I had this book on my "read" shelf, but I didn't enter a review, so I think I was just beefing up my Books list when I checked it off. Weirdly enough,...moreI had this book on my "read" shelf, but I didn't enter a review, so I think I was just beefing up my Books list when I checked it off. Weirdly enough, I ordered a copy and got a profoundly abridged one, despite its having NO notice of its abridgement. I think I'll interlibrary loan it and then decide if I want to own a "real" copy. However, this novel is a gem, especially for Anglophiles, since it makes fun of exactly the tropes that we all love: the country vs city life, the multitude of characters, the issues of class and accent. . . One reviewer commented that it was a mix of PG Wodehouse and Jane Austen. I'd say AMEN!
I hope to find the movie on Netflix, as I remember loving it once already! (less)
Audio book, read by my beloved Nadia May. Loooooooong and yet somehow exciting as well. . . for days I set off to school or home, announcing, "I might...moreAudio book, read by my beloved Nadia May. Loooooooong and yet somehow exciting as well. . . for days I set off to school or home, announcing, "I might finish my novel today!" and yet, Gaskell continued the story of Molly and her terrible stepmother and her family and friends. Finally, en route home, the editor broke in. . . "Unfortunately, Gaskell died before finishing this novel." !!!!!!!!!!!!!!!!!!!!!! No joke. 25 hours of listening and caring about these folks, and then: she didn't finish the last chapter.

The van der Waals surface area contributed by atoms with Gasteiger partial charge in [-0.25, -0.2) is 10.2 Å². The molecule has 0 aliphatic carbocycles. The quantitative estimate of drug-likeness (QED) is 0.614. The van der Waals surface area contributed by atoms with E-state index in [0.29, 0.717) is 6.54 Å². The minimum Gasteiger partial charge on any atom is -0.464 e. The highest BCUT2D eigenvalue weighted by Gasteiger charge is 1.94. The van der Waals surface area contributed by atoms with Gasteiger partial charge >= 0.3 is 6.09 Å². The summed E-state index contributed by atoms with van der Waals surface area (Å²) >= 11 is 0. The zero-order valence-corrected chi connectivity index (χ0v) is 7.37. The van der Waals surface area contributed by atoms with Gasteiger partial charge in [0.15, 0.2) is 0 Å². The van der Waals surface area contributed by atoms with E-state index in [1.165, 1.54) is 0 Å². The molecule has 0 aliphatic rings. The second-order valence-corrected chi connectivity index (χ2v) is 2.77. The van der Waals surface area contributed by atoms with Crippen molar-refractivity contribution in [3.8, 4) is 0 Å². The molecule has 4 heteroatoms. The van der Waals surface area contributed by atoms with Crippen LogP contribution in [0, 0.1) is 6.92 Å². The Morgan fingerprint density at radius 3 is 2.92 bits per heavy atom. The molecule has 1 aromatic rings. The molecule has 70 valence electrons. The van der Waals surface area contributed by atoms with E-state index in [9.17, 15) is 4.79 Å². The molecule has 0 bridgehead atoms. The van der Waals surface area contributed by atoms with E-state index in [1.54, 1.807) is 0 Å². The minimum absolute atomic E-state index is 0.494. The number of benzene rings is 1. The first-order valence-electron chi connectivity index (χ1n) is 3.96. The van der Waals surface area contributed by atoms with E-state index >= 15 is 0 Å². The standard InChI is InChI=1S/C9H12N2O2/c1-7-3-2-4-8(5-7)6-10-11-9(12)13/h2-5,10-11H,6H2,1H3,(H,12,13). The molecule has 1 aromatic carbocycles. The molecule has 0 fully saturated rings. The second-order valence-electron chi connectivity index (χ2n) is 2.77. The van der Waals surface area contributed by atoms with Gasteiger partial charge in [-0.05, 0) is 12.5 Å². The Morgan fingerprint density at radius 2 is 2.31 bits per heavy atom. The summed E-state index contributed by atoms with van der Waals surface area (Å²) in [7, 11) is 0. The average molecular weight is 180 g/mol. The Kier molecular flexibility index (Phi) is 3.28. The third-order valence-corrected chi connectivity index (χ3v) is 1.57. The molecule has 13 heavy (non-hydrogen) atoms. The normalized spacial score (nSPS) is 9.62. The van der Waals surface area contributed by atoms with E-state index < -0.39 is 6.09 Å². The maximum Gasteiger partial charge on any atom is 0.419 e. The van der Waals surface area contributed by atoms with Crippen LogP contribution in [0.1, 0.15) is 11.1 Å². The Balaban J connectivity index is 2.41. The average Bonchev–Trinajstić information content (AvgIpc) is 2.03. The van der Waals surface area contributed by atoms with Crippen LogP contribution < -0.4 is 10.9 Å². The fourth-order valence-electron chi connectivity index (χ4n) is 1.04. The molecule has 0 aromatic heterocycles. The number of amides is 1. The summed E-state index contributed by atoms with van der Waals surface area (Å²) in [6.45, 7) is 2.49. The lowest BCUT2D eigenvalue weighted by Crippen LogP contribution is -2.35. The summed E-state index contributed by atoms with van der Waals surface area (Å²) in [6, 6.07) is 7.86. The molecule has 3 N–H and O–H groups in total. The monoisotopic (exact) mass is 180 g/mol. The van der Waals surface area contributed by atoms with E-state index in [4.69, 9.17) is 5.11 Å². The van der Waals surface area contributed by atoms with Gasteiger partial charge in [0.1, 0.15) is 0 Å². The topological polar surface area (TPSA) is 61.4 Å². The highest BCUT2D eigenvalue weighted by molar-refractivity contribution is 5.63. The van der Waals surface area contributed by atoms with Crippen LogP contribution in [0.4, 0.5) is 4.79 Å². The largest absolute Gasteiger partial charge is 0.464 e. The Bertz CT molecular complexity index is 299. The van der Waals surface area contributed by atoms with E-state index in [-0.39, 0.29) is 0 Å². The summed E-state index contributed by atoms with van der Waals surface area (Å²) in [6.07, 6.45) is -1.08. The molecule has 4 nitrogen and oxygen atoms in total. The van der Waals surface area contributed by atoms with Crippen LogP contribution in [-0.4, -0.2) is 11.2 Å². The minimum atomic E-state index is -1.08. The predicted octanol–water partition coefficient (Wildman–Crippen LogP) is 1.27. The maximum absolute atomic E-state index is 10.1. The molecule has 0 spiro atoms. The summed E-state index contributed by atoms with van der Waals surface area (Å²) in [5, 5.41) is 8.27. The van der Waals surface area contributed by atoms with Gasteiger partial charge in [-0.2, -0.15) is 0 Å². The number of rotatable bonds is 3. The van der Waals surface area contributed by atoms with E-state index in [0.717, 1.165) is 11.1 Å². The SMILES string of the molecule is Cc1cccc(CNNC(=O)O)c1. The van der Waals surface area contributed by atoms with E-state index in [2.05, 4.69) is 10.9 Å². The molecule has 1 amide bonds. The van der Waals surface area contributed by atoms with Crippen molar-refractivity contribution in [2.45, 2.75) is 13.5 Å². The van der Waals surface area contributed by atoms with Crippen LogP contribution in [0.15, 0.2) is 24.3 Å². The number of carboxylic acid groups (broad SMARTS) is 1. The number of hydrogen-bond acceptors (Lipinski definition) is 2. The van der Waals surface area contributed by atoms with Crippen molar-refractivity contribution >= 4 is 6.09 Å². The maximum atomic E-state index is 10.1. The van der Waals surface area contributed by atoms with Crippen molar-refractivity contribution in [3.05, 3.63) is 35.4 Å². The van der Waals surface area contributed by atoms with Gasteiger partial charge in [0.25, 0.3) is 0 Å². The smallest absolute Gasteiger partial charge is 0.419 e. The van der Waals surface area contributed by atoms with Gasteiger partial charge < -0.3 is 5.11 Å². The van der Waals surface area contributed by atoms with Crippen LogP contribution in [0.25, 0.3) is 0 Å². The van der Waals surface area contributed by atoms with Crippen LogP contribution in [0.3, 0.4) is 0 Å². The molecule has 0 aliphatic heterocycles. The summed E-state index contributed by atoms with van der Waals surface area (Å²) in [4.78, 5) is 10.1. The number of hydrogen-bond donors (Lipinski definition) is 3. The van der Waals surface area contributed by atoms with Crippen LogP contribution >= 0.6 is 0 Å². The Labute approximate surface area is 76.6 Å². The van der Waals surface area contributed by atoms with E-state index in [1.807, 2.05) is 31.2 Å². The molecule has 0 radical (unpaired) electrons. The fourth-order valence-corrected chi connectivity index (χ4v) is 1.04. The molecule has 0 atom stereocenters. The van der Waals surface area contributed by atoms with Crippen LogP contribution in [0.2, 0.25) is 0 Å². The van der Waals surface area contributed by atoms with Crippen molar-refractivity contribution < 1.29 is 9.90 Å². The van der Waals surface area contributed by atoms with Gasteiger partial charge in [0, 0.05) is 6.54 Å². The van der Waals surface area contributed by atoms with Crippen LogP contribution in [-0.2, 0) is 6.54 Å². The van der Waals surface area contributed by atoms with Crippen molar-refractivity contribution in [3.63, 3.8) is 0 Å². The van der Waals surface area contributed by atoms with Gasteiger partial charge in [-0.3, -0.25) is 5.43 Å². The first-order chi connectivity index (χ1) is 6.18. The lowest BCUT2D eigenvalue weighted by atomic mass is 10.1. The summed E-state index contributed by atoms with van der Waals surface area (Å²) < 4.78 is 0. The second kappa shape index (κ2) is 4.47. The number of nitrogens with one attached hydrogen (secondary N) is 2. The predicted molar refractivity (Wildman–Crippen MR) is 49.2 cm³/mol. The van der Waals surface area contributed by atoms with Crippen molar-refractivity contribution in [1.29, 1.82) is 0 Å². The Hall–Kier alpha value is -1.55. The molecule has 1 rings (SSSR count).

It was so horrible that it was funny. I still love the book, I still think Gaskell is an impressive writer in the mould of Jane Austen, BUT the next one of hers that I read/listen to I will be sure is finished! (less)
Juliet Stevenson does an amazing job of presenting Emma: each character is distinct, and the infamous "Mrs. E." and the sweetly overwhelming Miss Bate...moreJuliet Stevenson does an amazing job of presenting Emma: each character is distinct, and the infamous "Mrs. E." and the sweetly overwhelming Miss Bates are topnotch. I've read, seen, and listened to this work probably 6 times, and Stevenson's version does a fantastic job of highlighting the wit, insight, and satire of Austen's novel.